How Far the Penguins Should March

Meghan Bialt-DeCelie ’19

Figure 1.  A mathematical model predicts a grim future for emperor penguins under all scenarios of migration.

The effects of Global Climate Change can dramatically alter the environment as well as the organisms which inhabit it. One species that is particularly affected by climate change is the emperor penguin (EP), so much so that researchers from the Wood Hole Oceanographic Institution (WHOI) believe they should be protected under the Endangered Species Act. The random and unpredictable nature of climate change can impact the life cycle of EPs as too much or too little sea ice affects chick survival.

In response to the rapidly changing climate, EPs have shown ability to disperse or migrate to more favorable conditions. A study run by WHOI and led by Stephanie Jenouvrier PhD worked to develop a metapopulation model that can predict scenarios and outcomes of EP colonies dispersing in response to the dynamic environment. The model took into account both the choice of habitat (informed choice vs. random choice) that colonies could migrate to, the distance traveled to get to the new habitat and the amount of EPs that would migrate as opposed to staying. These factors allowed the model to predict the possible change in EP population under various scenarios.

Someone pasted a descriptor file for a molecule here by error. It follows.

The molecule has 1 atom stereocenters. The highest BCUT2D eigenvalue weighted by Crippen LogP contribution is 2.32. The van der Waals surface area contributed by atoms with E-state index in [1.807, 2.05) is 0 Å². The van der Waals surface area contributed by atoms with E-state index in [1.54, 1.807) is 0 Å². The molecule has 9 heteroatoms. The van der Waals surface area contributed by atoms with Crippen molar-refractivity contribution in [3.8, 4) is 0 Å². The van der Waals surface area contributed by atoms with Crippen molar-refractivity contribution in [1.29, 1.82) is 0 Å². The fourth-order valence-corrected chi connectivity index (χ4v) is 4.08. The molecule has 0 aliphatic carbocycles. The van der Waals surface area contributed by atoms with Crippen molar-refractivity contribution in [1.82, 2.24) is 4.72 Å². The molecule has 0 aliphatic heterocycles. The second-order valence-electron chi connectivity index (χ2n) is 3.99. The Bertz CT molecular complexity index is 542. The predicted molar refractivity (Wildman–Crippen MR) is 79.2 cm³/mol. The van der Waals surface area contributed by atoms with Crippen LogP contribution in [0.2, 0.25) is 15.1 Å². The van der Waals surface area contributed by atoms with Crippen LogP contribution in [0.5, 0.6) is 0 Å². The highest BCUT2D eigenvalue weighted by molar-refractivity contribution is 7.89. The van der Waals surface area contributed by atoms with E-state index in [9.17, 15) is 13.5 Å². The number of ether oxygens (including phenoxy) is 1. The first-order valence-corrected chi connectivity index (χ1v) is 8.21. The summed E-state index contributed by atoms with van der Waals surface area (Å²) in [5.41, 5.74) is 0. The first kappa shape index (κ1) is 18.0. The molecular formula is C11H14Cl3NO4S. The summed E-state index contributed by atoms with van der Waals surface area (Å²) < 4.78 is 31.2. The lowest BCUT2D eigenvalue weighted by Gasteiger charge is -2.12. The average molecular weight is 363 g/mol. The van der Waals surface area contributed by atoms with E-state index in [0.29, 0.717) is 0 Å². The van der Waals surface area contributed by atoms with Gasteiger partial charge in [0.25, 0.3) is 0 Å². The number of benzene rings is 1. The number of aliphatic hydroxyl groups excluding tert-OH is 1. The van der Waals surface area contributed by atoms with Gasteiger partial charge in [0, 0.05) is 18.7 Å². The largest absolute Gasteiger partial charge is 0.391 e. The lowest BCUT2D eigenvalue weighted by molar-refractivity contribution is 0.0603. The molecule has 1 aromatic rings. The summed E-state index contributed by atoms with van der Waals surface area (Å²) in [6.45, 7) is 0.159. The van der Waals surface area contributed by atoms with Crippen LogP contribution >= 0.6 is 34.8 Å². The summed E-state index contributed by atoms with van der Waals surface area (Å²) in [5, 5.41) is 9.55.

The model determined that from 2010 to 2036, populations could decline as if no dispersion of the population occurred. From 2036 to 2050, dispersion can reduce population decline and possibly reverse it. The model determined that the more EPs that disperse, the greater increase in overall population, especially if they disperse along longer distances. The model predicted that from 2050 to 2088, the EP population would decrease, even more so if dispersal is more random than informed. From 2088 to 2100, the population would decline, however the rate can vary. The biggest factor that can sway the changes in population of EPs is the rate of emigration, or the number of EPs in a population that decide to migrate.  The model found this can affect the outcome of the population fate more than the distance and how random the migration is.

The grim future of the sea ice levels due to climate change do not give a promising future for the EP population. Models like this can provide an idea of which migration patterns will be most effective, but addressing the rapidly changing climate is most likely the best hope for keeping EPs off the Endangered Species List.

References:

  1. S. Jenouvrier, et al., Influence of dispersal processes on the global dynamics of Emperor penguin, a species threatened by climate change. Biological Conservation (2017). doi: 10.1016/j.biocon.2017.05.017
  2. Image retrieved from: https://commons.wikimedia.org/wiki/File:Emperor_penguins_(1).jpg
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